A young Hull man whose life was saved by the generous people of Hull after being diagnosed with terminal cancer says he is “looking forward to the future”.
In 2014, Kye Eastwood, now 28, faced an unimaginable battle after being told there was nothing more UK doctors could do for him in his battle against Hodgkin’s Lymphoma - but there was hope.
The people of Hull heroically clubbed together and raised £46,000 within a month, paying for ground breaking - and life-saving - stem cell - treatment in Maryland, US.
Now, five years on, Kye and his fiancé Chanelle Urquhart, 24, of Kingswood, are looking forward to their lives together - after what Kye has described as one of the most difficult years of his life.
Although the pioneering treatment cleared Kye of cancer, Kye has ongoing health issues. He is still undergoing chemotherapy and he is unable to work.
Despite this, he was told he was not allowed his PIP (Personal Independence Payment) benefits from the Department for Work and Pensions (DWP) after he underwent an eligibility assessment.
He said the report was "all wrong", stating he could do a number of things he could not do, which meant he was deemed fit for work.
He said: “The report said I had a healthy complexion - that is completely wrong in the first place because of the vitiligo (pigmentation of the skin) I have.”
Chanelle said he also split open a sore on his back trying to lift his arms further above his head during the assessment and it still needs treatment months later.
Although he has since had his benefits reinstated after the report was proved to be wrong, the trauma of living without any income and the strain it put on him for months has taken its toll.
He said: “Someone came around in March – they’d decided I was poorly enough for them to come to me rather than me go to them. I was on my cycle of chemo at the time and having massive allergic reactions.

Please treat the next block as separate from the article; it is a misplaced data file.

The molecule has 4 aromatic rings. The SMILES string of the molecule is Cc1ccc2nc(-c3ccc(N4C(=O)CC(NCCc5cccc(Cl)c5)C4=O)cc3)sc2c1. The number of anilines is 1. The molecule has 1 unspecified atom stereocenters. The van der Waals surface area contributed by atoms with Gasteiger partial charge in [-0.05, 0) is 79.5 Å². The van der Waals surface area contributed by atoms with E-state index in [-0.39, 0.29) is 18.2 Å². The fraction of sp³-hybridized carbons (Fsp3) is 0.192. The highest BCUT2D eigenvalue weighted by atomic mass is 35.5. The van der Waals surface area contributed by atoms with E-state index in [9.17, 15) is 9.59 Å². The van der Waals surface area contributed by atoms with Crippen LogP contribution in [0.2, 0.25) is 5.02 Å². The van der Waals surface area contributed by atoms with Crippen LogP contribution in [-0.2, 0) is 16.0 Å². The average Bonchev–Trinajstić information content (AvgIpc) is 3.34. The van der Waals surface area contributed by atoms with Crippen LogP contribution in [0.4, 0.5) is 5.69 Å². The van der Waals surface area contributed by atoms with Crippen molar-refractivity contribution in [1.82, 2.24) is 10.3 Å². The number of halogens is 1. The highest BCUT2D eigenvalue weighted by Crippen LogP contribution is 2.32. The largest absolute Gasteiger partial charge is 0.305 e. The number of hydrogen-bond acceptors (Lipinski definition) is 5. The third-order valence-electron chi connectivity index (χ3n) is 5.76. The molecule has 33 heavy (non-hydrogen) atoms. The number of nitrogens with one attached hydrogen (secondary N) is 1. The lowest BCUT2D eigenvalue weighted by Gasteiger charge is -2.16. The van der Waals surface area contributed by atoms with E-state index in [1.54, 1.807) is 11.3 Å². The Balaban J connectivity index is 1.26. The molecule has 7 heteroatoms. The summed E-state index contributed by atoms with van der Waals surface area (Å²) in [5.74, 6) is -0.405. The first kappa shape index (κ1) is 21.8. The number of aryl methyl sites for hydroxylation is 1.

“Everything in the report was wrong and the woman who came didn’t even look at any of the medical evidence and made out that I could move more.
"What the report said was not reflective of what happened in the meeting. We got a letter saying I wasn’t entitled and why, and the report she’d sent off.”
Kye appealed and received another assessment and a complaint was put into the DWP by Chanelle, who sent pictures of Kye’s skin and statements from every one of his doctors and specialists who see him in Rotherham.
Three months later, Kye’s benefits were reinstated.
Chanelle said: “He was three months without them, which help with his mobility. He was struggling to get to Rotherham, the treatment which ultimately keeps him alive.”
She added the complaint has been escalated and is being looked at by an independent case examiner.
A DWP spokesman said: "We have apologised to Mr Eastwood for the confusion over his reapplication for PIP. It was resolved promptly and he is in receipt of all the benefits he is entitled to."
Chanelle said Kye would love nothing more than to go back to work but he needs something flexible that could work around treatment and hospital appointments.
She said: “He was always working before the cancer and would love to go back to work and do things but it’s trying to find something he would be able to do safely, and something that would work around his health problems.”
Kye added: “I don’t know an employer that would want me to be off at least a week every month while I go to my appointments.
During Kye's treatment the couple flew back and forth to Washington for a period of seven months and were able to stay at the “amazing” centre along with other families of people having treatment there.
During the time between treatments, they were able to explore the country and while staying in San Antonio in 2015 when they had been together for just six months, Kye proposed.